Unfortunately, the threshold for medical expense deductions reverts back to the 2016 percentage, up from 7.5 percent where it was set in 2017 and 2018 under the terms of the TCJA. Now the deductible portion of your health insurance premiums and uninsured medical expenses must once again exceed 10 percent of your AGI and you can only claim the balance as an itemized deduction. If your AGI is $80,000, you’ll need at least $8,000 in qualifying medical expenses to claim a deduction, up from $6,375 or 7.5 percent in 2018.
Unlike in some previous years, this applies to all taxpayers regardless of age.
The cap on the state and local tax deduction (SALT) remains at $10,000, and this limit still includes property taxes. You might spend $15,000 on these taxes, but you can only claim $10,000, and that drops to $5,000 if you’re married and filing a separate return.
The mortgage interest deduction remains limited to acquisition loans of no more than $750,000, and to only those home equity loans where the proceeds are used to buy or substantially improve property. You can no longer claim the interest on equity loans if you use the proceeds to pay for college expenses or an unplanned emergency.
Miscellaneous itemized deductions for things like unreimbursed work-related expenses and investment costs were repealed in 2018, and no, they don’t get new life in 2019 either.
Changes to 2019 Tax Credits
The earned income tax credit—the one designed to help low-income taxpayers by putting some refunded money into their pockets—is almost invariably adjusted for inflation on an annual basis. Maximum credits are based on both income and the number of children you’re supporting as dependents. They’re set at the following figures in 2019:
- $6,557 for three or more children
- $5,828 for two children
- $3,526 for one child
- $529 if you have no children
These are maximum EITC amounts. Not all taxpayers will qualify for this much.
These are very minor increases from 2018, but it’s still money that Uncle Sam will give you to erase your tax bill and provide you with some cash back if you qualify. The maximum credit for three or more children was $6,431 in 2018, so it’s increased by just $126, but we’re betting that you’d rather spend this money on your family than give it to the government.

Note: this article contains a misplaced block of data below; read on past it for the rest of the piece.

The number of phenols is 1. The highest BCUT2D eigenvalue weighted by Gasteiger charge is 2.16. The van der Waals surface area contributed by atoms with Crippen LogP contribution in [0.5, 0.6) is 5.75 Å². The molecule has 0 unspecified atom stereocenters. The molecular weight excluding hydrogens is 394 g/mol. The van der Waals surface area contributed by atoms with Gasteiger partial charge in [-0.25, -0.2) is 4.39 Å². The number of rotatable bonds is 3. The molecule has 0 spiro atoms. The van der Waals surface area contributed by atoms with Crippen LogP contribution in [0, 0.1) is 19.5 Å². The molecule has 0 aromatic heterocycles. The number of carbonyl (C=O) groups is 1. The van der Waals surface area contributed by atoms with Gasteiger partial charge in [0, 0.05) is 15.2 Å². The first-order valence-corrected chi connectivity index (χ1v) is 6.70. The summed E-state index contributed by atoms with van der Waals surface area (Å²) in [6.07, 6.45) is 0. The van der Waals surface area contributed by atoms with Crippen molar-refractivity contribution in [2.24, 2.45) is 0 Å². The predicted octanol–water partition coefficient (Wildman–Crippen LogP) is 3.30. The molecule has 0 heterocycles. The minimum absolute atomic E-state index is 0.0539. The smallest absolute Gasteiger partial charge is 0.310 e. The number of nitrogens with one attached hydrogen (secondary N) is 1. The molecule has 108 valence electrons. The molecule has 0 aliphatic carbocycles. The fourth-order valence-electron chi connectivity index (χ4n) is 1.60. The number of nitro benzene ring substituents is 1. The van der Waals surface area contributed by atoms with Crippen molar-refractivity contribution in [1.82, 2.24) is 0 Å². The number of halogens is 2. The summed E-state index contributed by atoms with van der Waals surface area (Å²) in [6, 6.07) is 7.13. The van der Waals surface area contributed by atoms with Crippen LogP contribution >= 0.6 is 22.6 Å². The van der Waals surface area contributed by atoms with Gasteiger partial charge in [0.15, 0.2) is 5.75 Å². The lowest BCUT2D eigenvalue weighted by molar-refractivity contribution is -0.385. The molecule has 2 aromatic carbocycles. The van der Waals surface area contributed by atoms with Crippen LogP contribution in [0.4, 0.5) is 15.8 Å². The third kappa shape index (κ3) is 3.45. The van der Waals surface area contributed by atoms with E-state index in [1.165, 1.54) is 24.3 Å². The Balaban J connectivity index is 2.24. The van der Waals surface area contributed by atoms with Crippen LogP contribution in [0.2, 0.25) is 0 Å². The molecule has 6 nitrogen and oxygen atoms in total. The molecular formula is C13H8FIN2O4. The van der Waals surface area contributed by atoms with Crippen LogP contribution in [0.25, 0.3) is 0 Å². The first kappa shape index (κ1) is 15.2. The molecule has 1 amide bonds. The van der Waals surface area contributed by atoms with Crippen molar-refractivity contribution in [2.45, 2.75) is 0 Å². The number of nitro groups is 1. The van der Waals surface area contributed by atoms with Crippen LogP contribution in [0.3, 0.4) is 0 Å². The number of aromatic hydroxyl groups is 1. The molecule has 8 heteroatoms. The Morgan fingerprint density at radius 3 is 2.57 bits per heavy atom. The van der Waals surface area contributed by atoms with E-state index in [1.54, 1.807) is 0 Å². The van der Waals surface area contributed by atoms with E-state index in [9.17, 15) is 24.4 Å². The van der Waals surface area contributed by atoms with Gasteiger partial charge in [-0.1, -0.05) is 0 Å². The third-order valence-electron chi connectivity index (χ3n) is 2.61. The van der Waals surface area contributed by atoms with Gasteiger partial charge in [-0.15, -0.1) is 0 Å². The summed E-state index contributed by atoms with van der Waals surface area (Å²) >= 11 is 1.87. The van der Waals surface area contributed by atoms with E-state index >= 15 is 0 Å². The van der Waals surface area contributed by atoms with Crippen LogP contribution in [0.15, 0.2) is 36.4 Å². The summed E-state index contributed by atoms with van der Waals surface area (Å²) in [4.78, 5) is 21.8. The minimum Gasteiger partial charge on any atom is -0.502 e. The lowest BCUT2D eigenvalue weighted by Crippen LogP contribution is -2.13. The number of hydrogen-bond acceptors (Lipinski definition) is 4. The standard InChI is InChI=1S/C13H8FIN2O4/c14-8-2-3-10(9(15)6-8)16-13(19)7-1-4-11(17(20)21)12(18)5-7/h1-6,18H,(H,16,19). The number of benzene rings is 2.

You can earn a little more in 2019 before you’re disqualified from claiming the American Opportunity tax credit for educational expenses incurred by you, your spouse, or your dependents. The amount of the credit now begins reducing at AGIs of $116,000 for married taxpayers filing joint returns, up $2,000 from the $114,000 limit in 2018.
The child tax credit itself isn’t adjustable for inflation, but the refundable part of it is. Unfortunately, this doesn’t increase in 2019. It’s still a $2,000 credit with up to $1,400 of it refundable, same as in 2018. Income phase-outs remain set at AGIs of $200,000 for single taxpayers and $400,000 for those who are married and filing joint returns, same as in 2018.
The family tax credit for other dependents remains steady at $500 in 2019 as well.
You can still claim a tax credit for adoption expenses in 2019. These credits are set at $14,080 for special needs children and $13,810 for all other adoptions subject to income phase-out limits for higher earners. The same numbers apply to adoption assistance programs provided by employers. Assistance paid up to these limits remains excludable from income.
The Alternative Minimum Tax Exemption
The alternative minimum tax (AMT) got its start in 1969 when it dawned on Congress that some wealthier taxpayers were claiming so many tax deductions, they were able to reduce their tax bills to approximately zero. This didn’t make the government happy so the AMT was introduced.
It effectively adds deductions back to individuals’ incomes for purposes of tax calculations. It applies to income levels over certain exemption amounts—the higher earners targeted by this tax.
It’s imperative that these exemptions be adjusted annually to match inflation or an unintended consequence would occur: Some middle-income taxpayers could be pushed over the line and subject to the negative tax consequences of a tax that was never designed to affect them in the first place, simply because of inflation. So the exemptions have once again been increased in 2019. They’re now set at $71,700 for single taxpayers and $111,700 for those who are married and file joint returns. If you earn less than these thresholds, the AMT is not your problem.
One Last Change
We’re not done quite yet. Congress has one last gift for taxpayers in 2019—the repeal of the shared individual responsibility penalty payable by those who neglected to purchase health insurance coverage under the terms of the Affordable Care Act (ACA). Yes, that nasty penalty is gone, although the ACA is still alive and well. You won’t have to cough up your hard-earned dollars anymore if you don’t have coverage. The penalty was $695 in 2018. So go ahead and treat yourself to something healthy that won’t have you visiting the doctor.